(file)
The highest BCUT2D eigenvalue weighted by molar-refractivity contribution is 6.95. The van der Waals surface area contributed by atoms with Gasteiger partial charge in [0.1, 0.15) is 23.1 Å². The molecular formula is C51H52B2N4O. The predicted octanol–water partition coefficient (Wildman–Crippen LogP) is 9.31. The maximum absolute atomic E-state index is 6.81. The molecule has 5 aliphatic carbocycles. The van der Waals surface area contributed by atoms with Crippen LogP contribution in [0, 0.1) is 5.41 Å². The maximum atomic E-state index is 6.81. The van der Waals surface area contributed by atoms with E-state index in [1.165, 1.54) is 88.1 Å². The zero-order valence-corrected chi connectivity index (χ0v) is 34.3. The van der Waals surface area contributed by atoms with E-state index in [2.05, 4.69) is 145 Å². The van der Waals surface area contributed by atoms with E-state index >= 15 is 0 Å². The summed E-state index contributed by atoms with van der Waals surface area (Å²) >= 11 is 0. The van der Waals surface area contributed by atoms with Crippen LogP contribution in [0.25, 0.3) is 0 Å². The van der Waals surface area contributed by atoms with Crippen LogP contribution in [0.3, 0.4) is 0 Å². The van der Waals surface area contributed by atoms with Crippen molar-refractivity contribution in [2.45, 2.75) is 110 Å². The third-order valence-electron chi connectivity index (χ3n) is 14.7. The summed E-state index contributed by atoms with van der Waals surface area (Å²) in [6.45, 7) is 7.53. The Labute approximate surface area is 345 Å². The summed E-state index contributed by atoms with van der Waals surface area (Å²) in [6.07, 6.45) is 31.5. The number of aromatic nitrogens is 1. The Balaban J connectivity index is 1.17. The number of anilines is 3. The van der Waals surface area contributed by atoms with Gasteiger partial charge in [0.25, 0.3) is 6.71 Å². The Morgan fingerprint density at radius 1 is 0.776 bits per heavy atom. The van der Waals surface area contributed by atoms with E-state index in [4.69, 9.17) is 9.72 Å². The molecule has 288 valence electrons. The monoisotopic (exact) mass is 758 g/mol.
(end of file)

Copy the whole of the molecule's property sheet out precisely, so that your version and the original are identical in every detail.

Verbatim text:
The highest BCUT2D eigenvalue weighted by molar-refractivity contribution is 6.95. The van der Waals surface area contributed by atoms with Gasteiger partial charge in [0.1, 0.15) is 23.1 Å². The molecular formula is C51H52B2N4O. The predicted octanol–water partition coefficient (Wildman–Crippen LogP) is 9.31. The maximum absolute atomic E-state index is 6.81. The molecule has 5 aliphatic carbocycles. The van der Waals surface area contributed by atoms with Crippen LogP contribution in [0, 0.1) is 5.41 Å². The maximum atomic E-state index is 6.81. The van der Waals surface area contributed by atoms with E-state index in [1.165, 1.54) is 88.1 Å². The zero-order valence-corrected chi connectivity index (χ0v) is 34.3. The van der Waals surface area contributed by atoms with E-state index in [2.05, 4.69) is 145 Å². The van der Waals surface area contributed by atoms with E-state index >= 15 is 0 Å². The summed E-state index contributed by atoms with van der Waals surface area (Å²) >= 11 is 0. The van der Waals surface area contributed by atoms with Crippen LogP contribution in [0.25, 0.3) is 0 Å². The van der Waals surface area contributed by atoms with Crippen LogP contribution in [0.3, 0.4) is 0 Å². The van der Waals surface area contributed by atoms with Crippen molar-refractivity contribution in [2.45, 2.75) is 110 Å². The third-order valence-electron chi connectivity index (χ3n) is 14.7. The summed E-state index contributed by atoms with van der Waals surface area (Å²) in [6.45, 7) is 7.53. The Labute approximate surface area is 345 Å². The summed E-state index contributed by atoms with van der Waals surface area (Å²) in [6.07, 6.45) is 31.5. The number of aromatic nitrogens is 1. The Balaban J connectivity index is 1.17. The number of anilines is 3. The van der Waals surface area contributed by atoms with Gasteiger partial charge in [0.25, 0.3) is 6.71 Å². The Morgan fingerprint density at radius 1 is 0.776 bits per heavy atom. The van der Waals surface area contributed by atoms with E-state index in [4.69, 9.17) is 9.72 Å². The molecule has 288 valence electrons. The monoisotopic (exact) mass is 758 g/mol.